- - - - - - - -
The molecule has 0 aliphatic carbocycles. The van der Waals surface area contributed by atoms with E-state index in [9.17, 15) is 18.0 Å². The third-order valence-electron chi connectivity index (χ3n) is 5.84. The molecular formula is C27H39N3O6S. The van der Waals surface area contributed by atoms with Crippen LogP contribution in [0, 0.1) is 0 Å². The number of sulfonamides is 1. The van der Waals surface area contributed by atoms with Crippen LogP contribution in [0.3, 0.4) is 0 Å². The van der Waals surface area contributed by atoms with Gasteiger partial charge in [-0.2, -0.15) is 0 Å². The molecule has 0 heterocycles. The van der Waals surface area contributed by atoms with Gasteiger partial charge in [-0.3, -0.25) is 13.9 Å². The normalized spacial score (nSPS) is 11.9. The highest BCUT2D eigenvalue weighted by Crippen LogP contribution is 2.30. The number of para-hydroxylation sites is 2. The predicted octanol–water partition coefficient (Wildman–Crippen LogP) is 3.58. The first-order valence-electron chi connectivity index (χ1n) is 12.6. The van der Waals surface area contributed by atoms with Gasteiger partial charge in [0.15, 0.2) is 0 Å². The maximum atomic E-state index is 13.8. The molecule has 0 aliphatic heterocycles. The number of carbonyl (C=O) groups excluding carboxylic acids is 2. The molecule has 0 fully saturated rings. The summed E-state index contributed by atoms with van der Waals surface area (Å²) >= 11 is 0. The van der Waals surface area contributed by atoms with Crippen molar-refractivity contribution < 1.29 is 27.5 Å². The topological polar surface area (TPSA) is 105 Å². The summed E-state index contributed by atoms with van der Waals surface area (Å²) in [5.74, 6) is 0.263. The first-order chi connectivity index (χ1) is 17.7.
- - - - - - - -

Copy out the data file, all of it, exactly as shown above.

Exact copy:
The molecule has 0 aliphatic carbocycles. The van der Waals surface area contributed by atoms with E-state index in [9.17, 15) is 18.0 Å². The third-order valence-electron chi connectivity index (χ3n) is 5.84. The molecular formula is C27H39N3O6S. The van der Waals surface area contributed by atoms with Crippen LogP contribution in [0, 0.1) is 0 Å². The number of sulfonamides is 1. The van der Waals surface area contributed by atoms with Crippen LogP contribution in [0.3, 0.4) is 0 Å². The van der Waals surface area contributed by atoms with Gasteiger partial charge in [-0.2, -0.15) is 0 Å². The molecule has 0 heterocycles. The van der Waals surface area contributed by atoms with Gasteiger partial charge in [-0.3, -0.25) is 13.9 Å². The normalized spacial score (nSPS) is 11.9. The highest BCUT2D eigenvalue weighted by Crippen LogP contribution is 2.30. The number of para-hydroxylation sites is 2. The predicted octanol–water partition coefficient (Wildman–Crippen LogP) is 3.58. The first-order valence-electron chi connectivity index (χ1n) is 12.6. The van der Waals surface area contributed by atoms with Gasteiger partial charge in [0.15, 0.2) is 0 Å². The maximum atomic E-state index is 13.8. The molecule has 0 aliphatic heterocycles. The number of carbonyl (C=O) groups excluding carboxylic acids is 2. The molecule has 0 fully saturated rings. The summed E-state index contributed by atoms with van der Waals surface area (Å²) >= 11 is 0. The van der Waals surface area contributed by atoms with Crippen molar-refractivity contribution < 1.29 is 27.5 Å². The topological polar surface area (TPSA) is 105 Å². The summed E-state index contributed by atoms with van der Waals surface area (Å²) in [5.74, 6) is 0.263. The first-order chi connectivity index (χ1) is 17.7.